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From the editor

This issue of Field Exchange gives extended coverage to a briefing paper just released by Oxfam and SC UK on the 2011 response to the Horn of Africa crisis. This paper argues that the response was late and led to the unnecessary deaths of between 50,000 to 100,000 people, at least half of whom were children under 5 years. According to the authors, there was sufficient early warning to trigger a response as early as November 2010 but the main response only unravelled in July 2011, following declaration of famine and concerted media coverage. The paper identifies the usual litany of reasons for this failure of response, i.e. only responding when media attention is overwhelming, politically influenced decision-making, time-lags between early warning and appeals, making appeals on the basis of capacity to deliver and access rather than need, inability to act on risk and forecasts and the divide between development and emergency programming and funding. These reasons are familiar to most of us and were largely applied to analyses of previous failures of response going back as far as the Sahelian famine of 1984. However there is a coherence and clarity in this paper, particularly in the way it trains its focus on the need for future response to be based more upon risk reduction and the institutional structural change needed to support such an approach.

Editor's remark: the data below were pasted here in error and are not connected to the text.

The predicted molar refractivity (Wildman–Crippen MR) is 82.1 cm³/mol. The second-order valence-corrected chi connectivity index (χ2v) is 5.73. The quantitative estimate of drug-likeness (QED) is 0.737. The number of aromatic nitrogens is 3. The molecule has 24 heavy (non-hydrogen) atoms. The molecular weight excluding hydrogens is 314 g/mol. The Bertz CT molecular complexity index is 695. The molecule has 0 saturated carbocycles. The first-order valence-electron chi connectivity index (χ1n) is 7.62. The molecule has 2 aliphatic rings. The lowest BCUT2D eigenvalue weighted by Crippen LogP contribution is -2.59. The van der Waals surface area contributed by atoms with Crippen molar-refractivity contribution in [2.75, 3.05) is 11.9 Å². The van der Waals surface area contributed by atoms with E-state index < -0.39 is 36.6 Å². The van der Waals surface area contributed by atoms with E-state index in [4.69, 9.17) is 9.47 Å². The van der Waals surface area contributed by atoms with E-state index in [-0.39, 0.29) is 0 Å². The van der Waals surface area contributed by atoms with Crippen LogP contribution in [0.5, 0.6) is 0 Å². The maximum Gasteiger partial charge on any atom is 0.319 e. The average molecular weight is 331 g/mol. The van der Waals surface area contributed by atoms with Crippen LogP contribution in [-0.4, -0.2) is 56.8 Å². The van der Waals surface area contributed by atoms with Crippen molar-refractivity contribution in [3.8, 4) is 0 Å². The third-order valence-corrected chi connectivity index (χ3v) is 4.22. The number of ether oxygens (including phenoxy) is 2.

The ENN fully supports the recommendations in this briefing paper and believes that this important document can provide a powerful advocacy tool for change. Some of the issues around the emergency/development divide raise uncomfortable questions for the ENN itself, which we will reflect upon in due course. There is however one important element of the analysis which we feel is not adequately addressed in the report. This relates to the relationship between early warning and donor response and the recommendation for use of earlier triggers and risk analysis. These recommendations are hardly new and have been made repeatedly over the past 25 years. The piece of the jigsaw that is still missing is the lack understanding and transparency about ‘how donors make decisions whether to respond’. The failure of donor response over many years in certain high profile emergencies suggests that there are complex political and institutional processes that hinder timely and effective response, including the type of risk taking advocated in the Oxfam/SC UK briefing paper. The nutrition community, perhaps not unsurprisingly, continues to focus on ‘technical’ solutions, yet until we have a better understanding of the constraints faced by donors and their ‘room for manoeuvre’ to effect change, our technical solutions will have little impact on response. We therefore strongly support any advocacy efforts that encourage donors to systematically analyse their decision-making processes during emerging crises and to make such findings publically available.